Wednesday, January 21, 2009

ah yes from the good old shop days


DRILL PRESS: A tall upright machine useful for suddenly snatching flat metal bar stock out of your hands so that it smacks you in the chest and flings your beer across the room, denting the freshly-painted project which you had carefully set in the corner where nothing could get to it.

WIRE WHEEL: Cleans paint off bolts and then throws them somewhere
under the workbench with the speed of light. Also removes fingerprints
and hard-earned calluses from fingers in about the time it takes you
to say, 'Oh sh -- '

ELECTRIC HAND DRILL: Normally used for spinning pop rivets in their
holes until you die of old age.

SKILL SAW: A portable cutting tool used to make studs too short.

PLIERS: Used to round off bolt heads. Sometimes used in the creation
of blood-blisters.

BELT SANDER: An electric sanding tool commonly used to convert minor
touch-up jobs into major refinishing jobs.

HACKSAW: One of a family of cutting tools built on the Ouija board principle. It transforms human energy into a crooked, unpredictable motion, and the more you attempt to influence its course, the more dismal your future becomes.

VISE-GRIPS: Generally used after pliers to completely round off bolt
heads. If nothing else is available, they can also be used to transfer
intense welding heat to the palm of your hand.

OXYACETYLENE TORCH: Used almost entirely for lighting various
flammable objects in your shop on fire. Also handy for igniting the grease inside the wheel hub out of which you want to remove a bearing race.

TABLE SAW: A large stationary power tool commonly used to launch wood
projectiles for testing wall integrity.

HYDRAULIC FLOOR JACK: Used for lowering an automobile to the ground
after you have installed your new brake shoes, trapping the jack handle firmly under the bumper.

BAND SAW: A large stationary power saw primarily used by most shops
to cut good aluminum sheet into smaller pieces that more easily fit
into the trash can after you cut on the inside of the line instead of the outside edge.

TWO-TON ENGINE HOIST: A tool for testing the maximum tensile strength
of everything you forgot to disconnect.

PHILLIPS SCREWDRIVER: Normally used to stab the vacuum seals under
lids or for opening old-style paper-and-tin oil cans and splashing oil
on your shirt; but can also be used, as the name implies, to strip out
Phillips screw heads.

STRAIGHT SCREWDRIVER: A tool for opening paint cans. Sometimes used
to convert common slotted screws into non-removable screws and
butchering your palms.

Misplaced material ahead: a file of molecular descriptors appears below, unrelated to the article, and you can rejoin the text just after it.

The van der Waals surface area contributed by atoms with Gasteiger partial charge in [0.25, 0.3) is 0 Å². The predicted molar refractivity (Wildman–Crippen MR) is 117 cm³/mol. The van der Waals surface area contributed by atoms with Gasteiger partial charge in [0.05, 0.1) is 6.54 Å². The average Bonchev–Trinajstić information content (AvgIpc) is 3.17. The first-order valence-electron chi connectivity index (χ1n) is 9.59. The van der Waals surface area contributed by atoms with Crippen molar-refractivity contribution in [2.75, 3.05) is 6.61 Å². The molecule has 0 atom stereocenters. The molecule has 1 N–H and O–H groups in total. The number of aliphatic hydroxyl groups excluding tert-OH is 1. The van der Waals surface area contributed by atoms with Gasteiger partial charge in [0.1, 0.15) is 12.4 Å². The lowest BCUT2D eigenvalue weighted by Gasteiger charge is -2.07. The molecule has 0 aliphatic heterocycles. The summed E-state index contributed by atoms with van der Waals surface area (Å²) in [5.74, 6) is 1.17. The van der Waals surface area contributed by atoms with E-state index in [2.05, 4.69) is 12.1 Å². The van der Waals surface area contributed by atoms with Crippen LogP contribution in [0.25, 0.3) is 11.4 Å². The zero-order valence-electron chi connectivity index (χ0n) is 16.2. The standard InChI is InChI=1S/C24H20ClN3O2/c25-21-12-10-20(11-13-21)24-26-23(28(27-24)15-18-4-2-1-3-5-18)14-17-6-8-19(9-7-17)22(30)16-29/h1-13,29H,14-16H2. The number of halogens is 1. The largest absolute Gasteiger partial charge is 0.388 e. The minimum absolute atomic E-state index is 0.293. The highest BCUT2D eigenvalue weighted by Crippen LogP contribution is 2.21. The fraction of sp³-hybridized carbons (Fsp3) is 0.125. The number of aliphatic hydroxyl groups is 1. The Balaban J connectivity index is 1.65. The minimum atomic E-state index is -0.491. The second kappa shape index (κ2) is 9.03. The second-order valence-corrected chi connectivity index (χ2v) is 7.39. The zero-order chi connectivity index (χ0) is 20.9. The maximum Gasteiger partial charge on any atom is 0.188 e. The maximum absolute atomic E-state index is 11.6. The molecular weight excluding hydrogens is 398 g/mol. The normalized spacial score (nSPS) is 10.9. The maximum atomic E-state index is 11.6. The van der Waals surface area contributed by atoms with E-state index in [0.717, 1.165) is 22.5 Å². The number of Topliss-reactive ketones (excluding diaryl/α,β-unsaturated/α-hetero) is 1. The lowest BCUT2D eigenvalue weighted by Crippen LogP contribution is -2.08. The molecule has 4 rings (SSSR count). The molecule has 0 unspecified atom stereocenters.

PRY BAR: A tool used to crumple the metal surrounding that clip or
bracket you needed to remove in order to replace a 50 cent part.

HOSE CUTTER: A tool used to make hoses too short.

HAMMER: Originally employed as a weapon of war, the hammer nowadays is used as a kind of divining rod to locate the most expensive parts adjacent the object we are trying to hit.

UTILITY KNIFE: Used to open and slice through the contents of
cardboard cartons delivered to your front door; works particularly well on contents such as seats, vinyl records, liquids in plastic bottles, collector magazines, refund checks, and rubber or plastic parts. Especially useful for slicing work clothes, but only while in use.

DAMN-IT TOOL: Any handy tool that you grab and throw across the garage
while yelling 'DAMM-IT' at the top of your lungs. It is also, most often, the next tool that you will need.

Thursday, January 08, 2009


Clients of late have been interesting

One she has a pretty decent scoliosis happening, her spine take a right turn just above the lumbars.
Quite an interesting spine to work , enjoying it actually because the effects of my work are immediately apparent.

The other is a long time client who unfortunately has had a mastectomy. Loosened her chest wall up, worked the scar down and gave a her arm an increased range of motion on the affected side.
Tell you right now, not a big fan of doing work like that but it helps her soI suck up my discomfort
and do the job well.

The music I am listening to lately

Fisher's Hornpipe - Mike Marshall & Chris Thile

Evan J. Marshall, Solo Mandolin: my Caprice # 1

Check out this cool little mandolin

Odeon - Mike Marshall

Homer & Jethro - The Battle of Kookamonga

That last one is really old school from a gentler time

And here is a nice acapella piece
, Ricky Skaggs is getting quite round.

Friday, January 02, 2009

Chris Thile

Got this CD today-"All who wander are not lost"

dudes like Béla Fleck and Edgar Meyer show up on it

Outstanding stuff, couple tunes are a bit too bluegrassy for me but
the bulk of the album is great